Augie released the radio, and the woman shuffled a few steps back, muttering words he couldn’t hear. Everyone else on the bus pretended not to have noticed the scene, a familiar phenomenon on public transportation, one that Mayo used to describe to others as “injustice in daily operation.”
“It’s amazing what we choose not to see,” he’d say whenever he drove Augie through the crumbling neighborhoods surrounding old Tiger Stadium.
Remember the writing adage about Chekhov’s Gun? In this story, available online, Hedges doesn’t just show a gun on the wall in the first act: he gives us a close-up tour of the whole armory. The result is a story all about tension.
Bus drivers face a difficult challenge. Which passenger is going to cause trouble? Which one has a knife, or a gun? Is that one just eccentric, or dangerously psychotic? All that, and drive safely, too. It’s not an easy job, and I say that as someone who rides a lot of busses. Sure, I get annoyed when a driver’s too busy working up his Catskills routine to notice the stop cord’s been pulled, but I’m also grateful when one reminds me it’s my stop, or pulls over at a clear spot between snowbanks. Some drivers see themselves as helpers. Some put on a uniform and assume a merciless dictatorship.
Augie, like most, is somewhere in between those two extremes. He’s just doing his job, a job his father did before him, a job he’s learned, not just from the bus company, but from his Dad, known as Mayo:
Every year since he’d been a driver, he’d had to attend daylong “sensitivity” workshops, been forced to sit through role-playing games in which a variety of “challenging” passengers disrupted a route. He’d always thought the acting a waste of time. His real sensitivity training had come from Mayo. “Don’t drive around thinking you’re better than people,” his father had said, pulling Augie close to his face. “You think you’re smart. You better dig deep and find some respect.” He’d released Augie and sat back in his chair, taking a deep breath. “Augie,” he said, his face settling into a familiar impassive mask. “One day you’ll learn: when it’s dark, all sheep are black.”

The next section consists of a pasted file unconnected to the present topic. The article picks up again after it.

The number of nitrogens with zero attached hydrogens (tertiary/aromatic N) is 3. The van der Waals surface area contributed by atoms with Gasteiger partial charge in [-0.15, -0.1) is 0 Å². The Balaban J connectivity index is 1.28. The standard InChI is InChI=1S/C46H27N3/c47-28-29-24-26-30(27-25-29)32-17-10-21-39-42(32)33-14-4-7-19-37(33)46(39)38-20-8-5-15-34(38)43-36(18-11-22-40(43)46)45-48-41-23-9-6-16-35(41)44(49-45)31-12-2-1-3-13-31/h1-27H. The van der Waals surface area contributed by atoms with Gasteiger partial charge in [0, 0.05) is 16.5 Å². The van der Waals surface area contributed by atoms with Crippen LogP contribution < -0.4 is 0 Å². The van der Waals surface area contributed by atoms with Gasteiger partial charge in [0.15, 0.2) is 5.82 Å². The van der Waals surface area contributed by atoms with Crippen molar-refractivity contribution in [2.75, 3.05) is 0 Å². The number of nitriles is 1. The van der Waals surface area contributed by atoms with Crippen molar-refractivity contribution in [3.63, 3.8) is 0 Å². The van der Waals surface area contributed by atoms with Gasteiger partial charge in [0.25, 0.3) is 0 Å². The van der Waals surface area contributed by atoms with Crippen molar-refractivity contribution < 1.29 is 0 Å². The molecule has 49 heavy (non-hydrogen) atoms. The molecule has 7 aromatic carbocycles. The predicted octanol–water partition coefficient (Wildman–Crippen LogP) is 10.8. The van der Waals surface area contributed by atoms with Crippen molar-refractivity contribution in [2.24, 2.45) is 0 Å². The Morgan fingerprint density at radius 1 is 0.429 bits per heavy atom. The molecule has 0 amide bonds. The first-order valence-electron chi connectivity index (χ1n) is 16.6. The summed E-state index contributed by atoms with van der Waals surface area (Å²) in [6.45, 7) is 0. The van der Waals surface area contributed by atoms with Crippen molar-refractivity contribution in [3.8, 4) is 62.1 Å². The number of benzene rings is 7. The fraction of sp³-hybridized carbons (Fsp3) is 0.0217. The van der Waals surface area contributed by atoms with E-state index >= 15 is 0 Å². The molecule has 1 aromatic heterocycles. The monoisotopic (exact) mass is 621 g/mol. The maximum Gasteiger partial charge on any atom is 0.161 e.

Dad doesn’t drive busses any more; he’s in the hospital on this Christmas Eve, and he’s expected to leave feet first pretty soon. There’s a lot more baggage between him and Augie than would fit on a bus:
Augie understood this desire to avoid looking the devil in the face. For years after the crash, he’d not known how to talk to Mayo, how to understand the pain of a man whose momentary lapse had caused his wife’s death. When Mayo stood charged with aggravated driving while intoxicated, when he’d faced fourteen years in prison, Augie had been unable to look him in the eyes. His father had pleaded guilty, accepted eight months behind bars, asked for it, even, and, upon his release, moved into a tiny apartment in Warren, right down the street from a bus stop. Augie had let him suffer alone. And now, more than a dozen years later, his father, too, was going to die.
After the opening hospital visit, the story remains with Augie on his Detroit bus route, where he has to do a lot of risk and need assessment based on very little information. And where he chooses what injustice in daily operation he will, and will not, see.
The title is a definition of twilight, explained by Augie, that I’ve never heard before:
Here, surrounded by strangers, he cleared his throat, spoke as if reciting an answer in a long-ago science class. “Civil twilight. The last point in the day when the horizon can be defined. But it’ll be over soon,” he said, his voice lowering. “You can always count on darkness.”
This reminds me of a Jewish definition of sunset to mark the beginning or end of the Sabbath: when it’s no longer possible to tell a black thread from a white one. Augie isn’t Jewish; the definition he’s giving is the official one from the US Weather Service. But given the racial overtones of the story, and the implications of the term “civil,” it’s tempting to make the leap, whether it’s textually warranted or not.
As you read, you might want to remind yourself to relax your shoulders, your neck, unclench your fists, or you could end up with a lot of tight, tired muscles, as I did. It’s that kind of story, were threat lurks in every paragraph. Is this the sentence where it all blows up? Or the next one? I found it an uncomfortable read. I think that means, in this case, the writer did a terrific job.
Back to Chekhov’s Gun. The poem, that is, by Matt Rasmussen:
…When our hero sits
on the edge of his bed contemplating the pistol
on his nightstand, you have to believe he might
not use it.
Maybe the gun doesn’t need to be fired after all.